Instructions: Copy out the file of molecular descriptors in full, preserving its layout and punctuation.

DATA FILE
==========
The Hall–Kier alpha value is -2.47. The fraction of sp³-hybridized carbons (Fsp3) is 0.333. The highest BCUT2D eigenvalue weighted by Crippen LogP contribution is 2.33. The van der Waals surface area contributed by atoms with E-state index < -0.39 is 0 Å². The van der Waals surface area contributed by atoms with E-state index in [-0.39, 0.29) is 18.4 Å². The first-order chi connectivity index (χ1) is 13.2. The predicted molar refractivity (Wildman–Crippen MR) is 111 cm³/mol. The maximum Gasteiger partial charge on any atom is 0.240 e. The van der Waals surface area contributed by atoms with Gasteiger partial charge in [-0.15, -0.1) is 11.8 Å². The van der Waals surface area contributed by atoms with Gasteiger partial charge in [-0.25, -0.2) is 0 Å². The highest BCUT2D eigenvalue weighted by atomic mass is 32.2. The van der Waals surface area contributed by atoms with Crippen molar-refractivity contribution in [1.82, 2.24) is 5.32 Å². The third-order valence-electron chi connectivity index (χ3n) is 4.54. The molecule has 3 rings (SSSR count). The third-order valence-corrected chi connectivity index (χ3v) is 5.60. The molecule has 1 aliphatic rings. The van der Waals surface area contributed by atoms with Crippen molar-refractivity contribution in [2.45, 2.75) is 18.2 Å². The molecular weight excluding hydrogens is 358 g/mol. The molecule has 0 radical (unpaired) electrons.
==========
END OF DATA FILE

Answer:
The Hall–Kier alpha value is -2.47. The fraction of sp³-hybridized carbons (Fsp3) is 0.333. The highest BCUT2D eigenvalue weighted by Crippen LogP contribution is 2.33. The van der Waals surface area contributed by atoms with E-state index < -0.39 is 0 Å². The van der Waals surface area contributed by atoms with E-state index in [-0.39, 0.29) is 18.4 Å². The first-order chi connectivity index (χ1) is 13.2. The predicted molar refractivity (Wildman–Crippen MR) is 111 cm³/mol. The maximum Gasteiger partial charge on any atom is 0.240 e. The van der Waals surface area contributed by atoms with Gasteiger partial charge in [-0.15, -0.1) is 11.8 Å². The van der Waals surface area contributed by atoms with Gasteiger partial charge in [-0.25, -0.2) is 0 Å². The highest BCUT2D eigenvalue weighted by atomic mass is 32.2. The van der Waals surface area contributed by atoms with Crippen molar-refractivity contribution in [1.82, 2.24) is 5.32 Å². The third-order valence-electron chi connectivity index (χ3n) is 4.54. The molecule has 3 rings (SSSR count). The third-order valence-corrected chi connectivity index (χ3v) is 5.60. The molecule has 1 aliphatic rings. The van der Waals surface area contributed by atoms with Crippen molar-refractivity contribution in [2.45, 2.75) is 18.2 Å². The molecular weight excluding hydrogens is 358 g/mol. The molecule has 0 radical (unpaired) electrons.